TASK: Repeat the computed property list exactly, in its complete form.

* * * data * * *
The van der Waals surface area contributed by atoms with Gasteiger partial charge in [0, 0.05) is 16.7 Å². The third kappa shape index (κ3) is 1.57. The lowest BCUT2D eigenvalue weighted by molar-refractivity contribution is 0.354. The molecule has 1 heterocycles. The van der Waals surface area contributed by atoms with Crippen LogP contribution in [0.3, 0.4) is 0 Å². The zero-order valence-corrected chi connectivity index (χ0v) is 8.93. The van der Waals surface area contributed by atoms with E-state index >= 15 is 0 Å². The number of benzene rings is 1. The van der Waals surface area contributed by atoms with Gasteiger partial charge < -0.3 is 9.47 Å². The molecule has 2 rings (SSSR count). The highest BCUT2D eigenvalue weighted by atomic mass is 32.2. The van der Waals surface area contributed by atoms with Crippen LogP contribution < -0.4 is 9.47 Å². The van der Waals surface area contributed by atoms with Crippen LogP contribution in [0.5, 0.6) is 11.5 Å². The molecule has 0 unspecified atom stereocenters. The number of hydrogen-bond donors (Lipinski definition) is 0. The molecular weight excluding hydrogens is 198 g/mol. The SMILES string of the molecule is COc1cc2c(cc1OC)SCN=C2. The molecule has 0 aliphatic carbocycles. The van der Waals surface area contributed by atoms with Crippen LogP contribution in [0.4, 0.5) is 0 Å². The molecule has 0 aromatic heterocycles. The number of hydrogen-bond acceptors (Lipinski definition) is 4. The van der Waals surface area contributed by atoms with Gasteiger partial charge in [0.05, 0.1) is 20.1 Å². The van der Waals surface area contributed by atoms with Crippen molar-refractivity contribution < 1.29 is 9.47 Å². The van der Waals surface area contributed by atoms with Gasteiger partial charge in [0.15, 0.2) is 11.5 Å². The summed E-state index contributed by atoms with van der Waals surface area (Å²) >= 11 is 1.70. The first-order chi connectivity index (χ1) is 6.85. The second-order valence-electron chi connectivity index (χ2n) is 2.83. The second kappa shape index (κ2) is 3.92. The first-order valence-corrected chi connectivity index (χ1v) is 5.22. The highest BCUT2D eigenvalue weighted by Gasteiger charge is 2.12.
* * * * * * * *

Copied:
The van der Waals surface area contributed by atoms with Gasteiger partial charge in [0, 0.05) is 16.7 Å². The third kappa shape index (κ3) is 1.57. The lowest BCUT2D eigenvalue weighted by molar-refractivity contribution is 0.354. The molecule has 1 heterocycles. The van der Waals surface area contributed by atoms with Crippen LogP contribution in [0.3, 0.4) is 0 Å². The zero-order valence-corrected chi connectivity index (χ0v) is 8.93. The van der Waals surface area contributed by atoms with E-state index >= 15 is 0 Å². The number of benzene rings is 1. The van der Waals surface area contributed by atoms with Gasteiger partial charge < -0.3 is 9.47 Å². The molecule has 2 rings (SSSR count). The highest BCUT2D eigenvalue weighted by atomic mass is 32.2. The van der Waals surface area contributed by atoms with Crippen LogP contribution < -0.4 is 9.47 Å². The van der Waals surface area contributed by atoms with Crippen LogP contribution in [0.5, 0.6) is 11.5 Å². The molecule has 0 unspecified atom stereocenters. The number of hydrogen-bond donors (Lipinski definition) is 0. The molecular weight excluding hydrogens is 198 g/mol. The SMILES string of the molecule is COc1cc2c(cc1OC)SCN=C2. The molecule has 0 aliphatic carbocycles. The van der Waals surface area contributed by atoms with Crippen LogP contribution in [0.4, 0.5) is 0 Å². The molecule has 0 aromatic heterocycles. The number of hydrogen-bond acceptors (Lipinski definition) is 4. The van der Waals surface area contributed by atoms with Gasteiger partial charge in [0.05, 0.1) is 20.1 Å². The van der Waals surface area contributed by atoms with Crippen molar-refractivity contribution < 1.29 is 9.47 Å². The van der Waals surface area contributed by atoms with Gasteiger partial charge in [0.15, 0.2) is 11.5 Å². The summed E-state index contributed by atoms with van der Waals surface area (Å²) >= 11 is 1.70. The first-order chi connectivity index (χ1) is 6.85. The second-order valence-electron chi connectivity index (χ2n) is 2.83. The second kappa shape index (κ2) is 3.92. The first-order valence-corrected chi connectivity index (χ1v) is 5.22. The highest BCUT2D eigenvalue weighted by Gasteiger charge is 2.12.